The Underground Girls Of Kabul
The Hidden Lives of Afghan Girls Disguised as Boys
By Jenny Nordberg
Uncovers the hidden true story of the age-old tradition of 'Bacha Posh' - girls masquerading as boys - in a society that does not value females.
An Afghan woman's life expectancy is just 44 years, and her life cycle often begins and ends in disappointment: being born a girl and finally, having a daughter of her own. For some, disguising themselves as boys is the only way to get ahead.
Nordberg follows women such as Azita Rafaat, a parliamentarian who once lived as a Bacha Posh, the mother of seven-year-old Mehran, who she is raising as a Bacha Posh as well, but for different reasons than in the past. There's Zahra, a teenage student living as a boy who is about to display signs of womanhood as she enters puberty. And Skukria, a hospital nurse who remained in a bacha posh disguise until she was 20, and who now has three children of her own.
Exploring the historical and religious roots of this tradition, The Underground Girls of Kabul is a fascinating and moving narrative that speaks to the roots of gender.
Jenny Nordberg is a writer and producer of long-form television who lives in New York City. She currently is the U.S. and Foreign Affairs Columnist for Swedish national newspaper Svenska Dagbladet, and has written for The New York Times. As a producer, she has reported on a wide range of domestic and international topics - from Iraqi refugees and Pakistan's nuclear proliferation, to global economics and effects of the financial crisis throughout Eastern Europe. She holds a B.A. in Law and Journalism from Stockholm University, and an M.S. from Columbia University's Graduate School of Journalism.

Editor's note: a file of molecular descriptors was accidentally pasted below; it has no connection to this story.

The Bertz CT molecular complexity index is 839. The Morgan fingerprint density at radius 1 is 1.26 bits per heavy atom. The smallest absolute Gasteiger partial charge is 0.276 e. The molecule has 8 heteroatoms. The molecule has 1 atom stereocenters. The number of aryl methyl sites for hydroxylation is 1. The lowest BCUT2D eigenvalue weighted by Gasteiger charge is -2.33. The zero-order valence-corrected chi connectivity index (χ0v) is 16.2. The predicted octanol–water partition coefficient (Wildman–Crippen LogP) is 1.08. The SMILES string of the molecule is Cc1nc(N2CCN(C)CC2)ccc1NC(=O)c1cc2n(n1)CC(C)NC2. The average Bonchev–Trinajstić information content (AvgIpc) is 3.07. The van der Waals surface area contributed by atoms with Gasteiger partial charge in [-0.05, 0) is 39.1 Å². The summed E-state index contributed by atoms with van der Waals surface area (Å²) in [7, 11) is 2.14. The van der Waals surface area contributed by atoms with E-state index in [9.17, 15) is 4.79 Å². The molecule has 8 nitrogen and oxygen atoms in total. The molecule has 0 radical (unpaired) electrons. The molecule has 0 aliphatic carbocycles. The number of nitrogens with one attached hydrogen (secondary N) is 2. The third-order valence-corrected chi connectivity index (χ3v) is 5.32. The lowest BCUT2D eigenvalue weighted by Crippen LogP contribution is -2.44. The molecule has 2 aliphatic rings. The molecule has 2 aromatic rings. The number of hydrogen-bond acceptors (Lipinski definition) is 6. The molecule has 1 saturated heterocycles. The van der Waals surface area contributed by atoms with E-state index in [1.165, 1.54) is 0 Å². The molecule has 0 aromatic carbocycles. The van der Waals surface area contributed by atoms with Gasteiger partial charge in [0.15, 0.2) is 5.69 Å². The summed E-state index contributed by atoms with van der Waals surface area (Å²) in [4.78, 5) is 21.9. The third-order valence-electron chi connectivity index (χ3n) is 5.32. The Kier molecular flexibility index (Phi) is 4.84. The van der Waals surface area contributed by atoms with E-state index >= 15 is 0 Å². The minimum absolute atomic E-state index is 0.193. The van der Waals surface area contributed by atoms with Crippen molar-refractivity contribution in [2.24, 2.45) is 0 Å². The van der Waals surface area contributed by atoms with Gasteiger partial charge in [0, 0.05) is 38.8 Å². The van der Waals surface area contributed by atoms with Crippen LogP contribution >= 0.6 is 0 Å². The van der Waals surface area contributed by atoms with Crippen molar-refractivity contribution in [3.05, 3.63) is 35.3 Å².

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- Publication date:
07 May 2015
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Nordberg's subtle, sympathetic reportage makes this one of the most convincing portraits of Afghan culture in print — Publishers Weekly
Five years of research, and an almost novelistic approach to her findings, has produced a book full of fresh stories — Razia Iqbal, Independent
Nordberg's hopeful yet heart-breaking account offers a dazzling picture of Afghan life . . . She is refreshingly non-judgmental . . . Thanks to this book, a little more light has been shone on a country and society so often misunderstood — Independent on Sunday
Partly a reflection on the politics of sex and gender . . . but it is also a tale of discovery — Sunday Telegraph
a fascinating study — The Glasgow Herald
This fascinating study sheds new light on what it's like to be female in the country declared the worst in the world to be a woman . . . This powerful account of powerlessness resonates with the most silenced voices in society — Observer